Brain tumours feed off cholesterol

Scientists say their finding that most glioblastoma tumours are reliant on cholesterol to survive, opens the door to drugs that could be developed to stop them.

American researchers found that up to 90 per cent of glioblastomas – themselves the most common form of brain cancer – have what they called a “hyperactive signalling pathway” for cholesterol.

This means that their cells become programmed to suck up LDL cholesterol, which further feeds their growth.

Dr Deliang Guo, assistant professor of radiation oncology at the Ohio State University Comprehensive Cancer Centre, and lead author of the study, published in the journal Cancer Discovery, said: “Our research shows that the tumor cells depend on large amounts of cholesterol for growth and survival, and that pharmacologically depriving tumor cells of cholesterol may offer a novel therapeutic strategy to treat glioblastoma.”

Dr. Paul Mischel, professor of pathology at the Jonsson Cancer Centre at the University of California Los Angeles, added: “It potentially offers a strategy for blocking that mechanism and causing specific tumor-cell death without significant toxicity.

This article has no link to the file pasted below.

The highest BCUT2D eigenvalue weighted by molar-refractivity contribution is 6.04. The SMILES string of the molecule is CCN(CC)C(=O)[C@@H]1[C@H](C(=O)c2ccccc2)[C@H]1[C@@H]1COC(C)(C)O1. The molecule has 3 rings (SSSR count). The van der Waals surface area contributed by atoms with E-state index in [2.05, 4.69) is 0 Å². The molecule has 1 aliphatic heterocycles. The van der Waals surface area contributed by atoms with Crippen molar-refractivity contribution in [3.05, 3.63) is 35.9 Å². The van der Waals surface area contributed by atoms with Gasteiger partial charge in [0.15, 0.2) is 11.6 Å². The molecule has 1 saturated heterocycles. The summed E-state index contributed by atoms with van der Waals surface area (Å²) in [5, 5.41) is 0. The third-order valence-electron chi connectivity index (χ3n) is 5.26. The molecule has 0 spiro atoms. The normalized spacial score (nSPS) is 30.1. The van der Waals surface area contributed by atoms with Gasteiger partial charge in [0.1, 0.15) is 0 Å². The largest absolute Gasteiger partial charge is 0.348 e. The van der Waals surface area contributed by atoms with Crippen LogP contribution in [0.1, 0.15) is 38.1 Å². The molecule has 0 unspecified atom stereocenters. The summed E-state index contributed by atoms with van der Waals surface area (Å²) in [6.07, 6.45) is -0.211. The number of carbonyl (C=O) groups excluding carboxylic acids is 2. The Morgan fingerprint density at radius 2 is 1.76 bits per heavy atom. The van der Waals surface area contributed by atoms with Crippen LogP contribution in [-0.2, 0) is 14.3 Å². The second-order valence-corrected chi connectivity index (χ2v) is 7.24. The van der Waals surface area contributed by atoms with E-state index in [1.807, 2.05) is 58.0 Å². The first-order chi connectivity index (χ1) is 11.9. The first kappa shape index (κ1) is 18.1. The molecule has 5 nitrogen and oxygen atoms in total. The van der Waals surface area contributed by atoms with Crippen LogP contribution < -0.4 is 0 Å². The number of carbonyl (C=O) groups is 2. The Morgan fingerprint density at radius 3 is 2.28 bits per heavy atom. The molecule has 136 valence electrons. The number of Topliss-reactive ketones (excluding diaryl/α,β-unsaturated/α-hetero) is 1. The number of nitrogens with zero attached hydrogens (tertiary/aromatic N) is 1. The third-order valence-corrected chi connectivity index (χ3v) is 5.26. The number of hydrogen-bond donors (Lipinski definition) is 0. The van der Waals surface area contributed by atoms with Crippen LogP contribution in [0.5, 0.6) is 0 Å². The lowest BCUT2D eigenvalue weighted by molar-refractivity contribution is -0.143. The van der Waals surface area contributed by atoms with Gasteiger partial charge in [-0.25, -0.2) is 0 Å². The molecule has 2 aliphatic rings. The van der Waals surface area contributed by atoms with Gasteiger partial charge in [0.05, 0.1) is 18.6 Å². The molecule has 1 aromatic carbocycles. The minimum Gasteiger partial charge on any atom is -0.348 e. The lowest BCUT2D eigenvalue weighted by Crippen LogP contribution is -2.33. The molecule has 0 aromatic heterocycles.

“Overall, our findings suggest that the development of drugs to target this pathway may lead to significantly more effective treatments for patients with this lethal form of brain cancer.”

The results came from a laboratory study of cells from human brain tumours, as well as animal experiments.

About 5,000 people are diagnosed with brain cancer every year in Britain, while they cause about 3,600 deaths annually.

Glioblastoma multiforma (GBM) tumours are the most common in adults. They are also the most aggressive and are frequently difficult to treat. Average survival time from diagnosis is 15 months.


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